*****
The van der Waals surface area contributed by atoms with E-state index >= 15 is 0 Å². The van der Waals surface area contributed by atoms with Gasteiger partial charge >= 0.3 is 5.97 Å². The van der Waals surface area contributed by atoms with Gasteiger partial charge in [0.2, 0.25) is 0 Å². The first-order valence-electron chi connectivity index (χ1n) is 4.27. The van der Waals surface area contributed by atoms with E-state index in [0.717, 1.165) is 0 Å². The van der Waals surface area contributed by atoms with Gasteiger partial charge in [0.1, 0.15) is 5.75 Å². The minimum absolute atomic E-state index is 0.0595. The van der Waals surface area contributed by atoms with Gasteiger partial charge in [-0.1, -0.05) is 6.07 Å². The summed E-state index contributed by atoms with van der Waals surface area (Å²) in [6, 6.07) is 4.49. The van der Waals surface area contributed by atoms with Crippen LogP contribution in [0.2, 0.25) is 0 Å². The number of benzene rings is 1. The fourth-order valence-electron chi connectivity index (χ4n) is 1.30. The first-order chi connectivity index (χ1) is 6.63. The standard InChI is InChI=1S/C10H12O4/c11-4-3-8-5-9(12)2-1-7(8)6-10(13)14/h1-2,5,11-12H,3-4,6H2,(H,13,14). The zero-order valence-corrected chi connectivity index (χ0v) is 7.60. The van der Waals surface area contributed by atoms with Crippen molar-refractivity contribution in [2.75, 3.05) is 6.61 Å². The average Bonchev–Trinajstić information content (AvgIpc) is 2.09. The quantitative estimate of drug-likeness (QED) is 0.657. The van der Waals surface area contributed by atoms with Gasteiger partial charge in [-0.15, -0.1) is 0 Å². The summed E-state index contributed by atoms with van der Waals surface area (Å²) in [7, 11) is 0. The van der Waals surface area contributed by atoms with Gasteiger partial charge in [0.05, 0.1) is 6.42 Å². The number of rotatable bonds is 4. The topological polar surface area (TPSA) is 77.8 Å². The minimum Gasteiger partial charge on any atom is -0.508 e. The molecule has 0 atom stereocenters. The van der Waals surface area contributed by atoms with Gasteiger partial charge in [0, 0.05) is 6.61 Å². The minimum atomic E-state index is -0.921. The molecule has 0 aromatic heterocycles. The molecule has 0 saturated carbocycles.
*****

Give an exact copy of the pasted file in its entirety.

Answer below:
The van der Waals surface area contributed by atoms with E-state index >= 15 is 0 Å². The van der Waals surface area contributed by atoms with Gasteiger partial charge >= 0.3 is 5.97 Å². The van der Waals surface area contributed by atoms with Gasteiger partial charge in [0.2, 0.25) is 0 Å². The first-order valence-electron chi connectivity index (χ1n) is 4.27. The van der Waals surface area contributed by atoms with E-state index in [0.717, 1.165) is 0 Å². The van der Waals surface area contributed by atoms with Gasteiger partial charge in [0.1, 0.15) is 5.75 Å². The minimum absolute atomic E-state index is 0.0595. The van der Waals surface area contributed by atoms with Gasteiger partial charge in [-0.1, -0.05) is 6.07 Å². The summed E-state index contributed by atoms with van der Waals surface area (Å²) in [6, 6.07) is 4.49. The van der Waals surface area contributed by atoms with Crippen LogP contribution in [0.2, 0.25) is 0 Å². The number of benzene rings is 1. The fourth-order valence-electron chi connectivity index (χ4n) is 1.30. The first-order chi connectivity index (χ1) is 6.63. The standard InChI is InChI=1S/C10H12O4/c11-4-3-8-5-9(12)2-1-7(8)6-10(13)14/h1-2,5,11-12H,3-4,6H2,(H,13,14). The zero-order valence-corrected chi connectivity index (χ0v) is 7.60. The van der Waals surface area contributed by atoms with Crippen molar-refractivity contribution in [2.75, 3.05) is 6.61 Å². The average Bonchev–Trinajstić information content (AvgIpc) is 2.09. The quantitative estimate of drug-likeness (QED) is 0.657. The van der Waals surface area contributed by atoms with Gasteiger partial charge in [-0.15, -0.1) is 0 Å². The summed E-state index contributed by atoms with van der Waals surface area (Å²) in [7, 11) is 0. The van der Waals surface area contributed by atoms with Gasteiger partial charge in [0.05, 0.1) is 6.42 Å². The number of rotatable bonds is 4. The topological polar surface area (TPSA) is 77.8 Å². The minimum Gasteiger partial charge on any atom is -0.508 e. The molecule has 0 atom stereocenters. The van der Waals surface area contributed by atoms with Gasteiger partial charge in [0, 0.05) is 6.61 Å². The minimum atomic E-state index is -0.921. The molecule has 0 aromatic heterocycles. The molecule has 0 saturated carbocycles.